The prompts will magically appear on the Poetic Asides home page each morning. The URL is: http://www.writersdigest.com/editor-blogs/poetic-asides. We do not e-mail the prompts; sorry, we’re just unable to do that without disrupting the entire WritersDigest.com platform. If it makes your life easier, consider bookmarking the Poetic Asides home page mentioned above–or go to WritersDigest.com, scroll over the Editor Blogs tab, and click on Poetic Asides.
How much does all this “amazing-ness” cost?
The challenge is completely free. Poem away with wild abandon.
Can I enter more than one poem for each prompt?
Yes, and many do. That said, we’ll be judging for quality, not quantity–so don’t be afraid to take a few moments before posting.
What if I don’t post every day?
That is fine. Sure, the main goal is to write a poem each day, but some poets can’t keep that pace. If you get and share one poem the whole month, that’s a win. Five poems, a win. 10 poems, a win. If you do 30 (or more), even better. But don’t stress yourself out; this challenge is more about having fun than anything else.
Want to get published?
Find hundreds of poetry publishing opportunities in the 2014 Poet’s Market. It’s filled with listings for book publishers, magazines, journals, contests, and more. Plus, there are articles on the craft of poetry, business of poetry, and promotion of poetry. And more, yes, so much more!
So those are the FAQs; here are some tips:
5 Ways to Find Success With Your April Poeming
- Don’t put your only copy on the blog. While we don’t expect any issues this year, there have been times in the past when comments have disappeared into the ether. So keep copies of your poems at home–just in case.
- Write more, worry less. I usually give myself 15-20 minutes to dash off a first draft–so I don’t worry about making it perfect; I just write. Then, I can come back to it and tinker. First, create; then, re-create.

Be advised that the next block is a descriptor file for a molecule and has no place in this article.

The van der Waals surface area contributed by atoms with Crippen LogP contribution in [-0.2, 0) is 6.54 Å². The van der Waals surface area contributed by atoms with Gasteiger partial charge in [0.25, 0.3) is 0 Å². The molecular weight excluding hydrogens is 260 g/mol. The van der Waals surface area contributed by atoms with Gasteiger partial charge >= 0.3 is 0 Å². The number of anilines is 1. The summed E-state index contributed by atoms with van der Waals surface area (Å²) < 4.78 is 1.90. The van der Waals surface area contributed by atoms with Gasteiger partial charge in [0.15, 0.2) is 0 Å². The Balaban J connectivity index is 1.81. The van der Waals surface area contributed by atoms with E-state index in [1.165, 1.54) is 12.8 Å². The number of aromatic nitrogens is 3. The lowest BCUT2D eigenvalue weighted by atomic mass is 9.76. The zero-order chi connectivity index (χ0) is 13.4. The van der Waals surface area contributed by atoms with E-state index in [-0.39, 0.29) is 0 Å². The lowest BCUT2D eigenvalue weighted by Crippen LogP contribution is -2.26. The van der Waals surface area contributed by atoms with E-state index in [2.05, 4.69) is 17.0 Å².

- Play to your strengths. With guest judges, I realize there’s the potential that poets will try modifying their style to fit a guest judge’s writing style and sensibilities. Avoid falling into this trap. Poets are readers too, and they’re often more excited by writing that is unique to them–not something they could’ve written themselves. Embrace your unique strengths and weaknesses as a poet.
- Read other poems. If you’re struggling with a prompt (or even if you’re not), reading other poets’ attempts can help inspire you. If you read a poem you like a lot, let the poet know in the comments and you’ll make his or her day.
- Have fun! Being chosen by a famous guest judge is excellent–and so is getting published in a super cool anthology. But remember that the main purpose of this challenge is to poem and have fun.
I’m looking forward to having fun too; just one day to go!
Robert Lee Brewer is Senior Content Editor of the Writer’s Digest Writing Community and author of Solving the World’s Problems (Press 53). A former Poet Laureate of the Blogosphere, he’s been a featured reader in events around the country and often leads workshops on writing poetry and getting published. He’s married to the poet Tammy Foster Brewer, who helps him keep track of their five kids (four boys and one princess). Follow him on Twitter @robertleebrewer or learn more at www.robertleebrewer.com.
Find more fun poetic posts here:
- 2014 April PAD Challenge: Guidelines.
- WD Poetic Form Challenge: Triversen.
- Sara Tracey: Poet Interview.